CCS and Power Systems
Carbon Storage - Geologic Storage Technologies and Simulation and Risk Assessment
Area 1: Influence of Local Capillary Trapping on Containment System Effectiveness
Project No: FE0004956
Researchers at the University of Texas at Austin (UT) are conducting simulations and experiments to establish proof-of-feasibility of a novel concept for assessing capillary trapping in storage formation, as well as to confirm that storage formations have characteristic, spatially correlated distributions of transport properties. Local capillary trapping is an important mechanism for immobilization of CO2 in the subsurface. It occurs at scales from centimeters to tens-of-meters during buoyancy-driven movement of CO2 through heterogeneous storage formations. The distribution of transport properties may vary according to the geologic characteristics of each formation. Certain geologic structures within the formation can become local capillary traps for rising buoyant fluid (Figure 1). Project researchers are using numerical simulation and laboratory experiments to analyze the extent to which local traps fill with stored CO2, and are systematically determining the geologic controls on potential capillary trapping structures. This requires detailed characterization of the structure in a storage formation to assess its heterogeneity and complexity. UT Austin researchers are gathering key formation property data from technical literature and using these data in a suite of geostatistical models. Potential local capillary traps will be identified in the models from maps of their capillary entry pressures. Using this method to identify potential traps, UT will study the influence of the geologic setting (dip angle, maximum height of CO2 column) on potential trapping structures and establish a protocol for conducting buoyancy-driven fluid displacements with supercritical CO2 in heterogeneous, bench-scale porous media (Figure 2).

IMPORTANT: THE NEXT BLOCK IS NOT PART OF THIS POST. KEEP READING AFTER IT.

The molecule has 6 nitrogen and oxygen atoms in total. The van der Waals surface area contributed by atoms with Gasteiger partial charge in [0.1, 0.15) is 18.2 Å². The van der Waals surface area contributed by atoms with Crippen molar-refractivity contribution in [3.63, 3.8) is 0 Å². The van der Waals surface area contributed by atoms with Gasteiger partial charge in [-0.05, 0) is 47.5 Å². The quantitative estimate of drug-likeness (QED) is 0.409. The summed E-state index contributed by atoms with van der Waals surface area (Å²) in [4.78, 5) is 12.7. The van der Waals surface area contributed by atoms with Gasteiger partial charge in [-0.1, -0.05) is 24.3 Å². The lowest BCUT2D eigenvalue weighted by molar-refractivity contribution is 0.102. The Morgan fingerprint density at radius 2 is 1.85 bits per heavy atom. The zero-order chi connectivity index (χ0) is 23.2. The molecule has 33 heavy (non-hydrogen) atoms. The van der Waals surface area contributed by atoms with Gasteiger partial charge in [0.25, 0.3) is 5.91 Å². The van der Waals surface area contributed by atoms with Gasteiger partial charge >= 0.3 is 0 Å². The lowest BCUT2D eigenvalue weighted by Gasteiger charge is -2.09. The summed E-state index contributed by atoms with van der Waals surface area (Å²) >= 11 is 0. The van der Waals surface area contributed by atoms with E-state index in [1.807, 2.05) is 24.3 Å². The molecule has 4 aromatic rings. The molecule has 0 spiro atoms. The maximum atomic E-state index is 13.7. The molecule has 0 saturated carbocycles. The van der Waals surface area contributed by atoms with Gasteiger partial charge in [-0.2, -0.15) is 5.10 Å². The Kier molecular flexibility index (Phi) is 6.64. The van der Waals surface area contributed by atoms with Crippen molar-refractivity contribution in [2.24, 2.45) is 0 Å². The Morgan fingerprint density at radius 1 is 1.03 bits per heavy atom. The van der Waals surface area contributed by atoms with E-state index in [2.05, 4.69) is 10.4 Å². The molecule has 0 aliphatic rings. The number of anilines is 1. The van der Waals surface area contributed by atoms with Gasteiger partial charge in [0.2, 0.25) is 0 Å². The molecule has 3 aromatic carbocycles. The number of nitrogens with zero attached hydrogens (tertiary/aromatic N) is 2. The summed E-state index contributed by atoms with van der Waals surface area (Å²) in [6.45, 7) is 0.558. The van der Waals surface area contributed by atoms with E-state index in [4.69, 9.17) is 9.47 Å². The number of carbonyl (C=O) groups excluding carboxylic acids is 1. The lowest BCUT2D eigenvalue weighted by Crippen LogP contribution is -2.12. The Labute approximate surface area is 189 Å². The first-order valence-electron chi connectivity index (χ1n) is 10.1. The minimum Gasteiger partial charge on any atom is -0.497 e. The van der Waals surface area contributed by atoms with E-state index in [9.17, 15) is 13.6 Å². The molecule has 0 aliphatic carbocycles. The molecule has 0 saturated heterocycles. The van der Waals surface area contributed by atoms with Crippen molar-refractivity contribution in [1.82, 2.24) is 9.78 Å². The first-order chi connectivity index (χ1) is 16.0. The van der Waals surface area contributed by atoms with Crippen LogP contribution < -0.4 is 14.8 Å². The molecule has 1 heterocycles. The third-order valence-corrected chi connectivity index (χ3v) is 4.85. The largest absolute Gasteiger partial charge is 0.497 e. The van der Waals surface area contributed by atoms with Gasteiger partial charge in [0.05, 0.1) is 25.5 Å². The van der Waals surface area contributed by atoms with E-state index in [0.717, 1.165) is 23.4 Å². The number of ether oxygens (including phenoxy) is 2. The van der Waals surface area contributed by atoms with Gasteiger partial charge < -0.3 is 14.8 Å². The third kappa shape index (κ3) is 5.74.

Once potential traps are identified, the researchers will attempt to quantify and upscale local capillary trapping (Figure 2) by (1) conduct bench-scale experiments in which the overlying seal is breached, demonstrating and potentially validating the buoyant phase fluid’s ability to escape from the local capillary traps; (2) determine the influence of CO2 injection operating conditions on local trap filling; and (3) examine the limitations of the filling of capillary traps by buoyancy dominated displacement. UT researchers will then simulate structural filling when CO2 emplacement occurs at a range of gravity numbers, corresponding to a range of injection rates, and will repeat these simulations with various volumes of CO2 added to the storage formation. After researchers establish the extent of capillary trap filling, they will quantify the extent of trapping capacity that persists after the overlying seal fails.
Figure 1. Capillary heterogeneity controls the structure of buoyancy-driven CO2 plume. Left: Schematic of plume re-direction by heterogeneity. Right: Concept is analogous to the spill point in an oil/gas trap.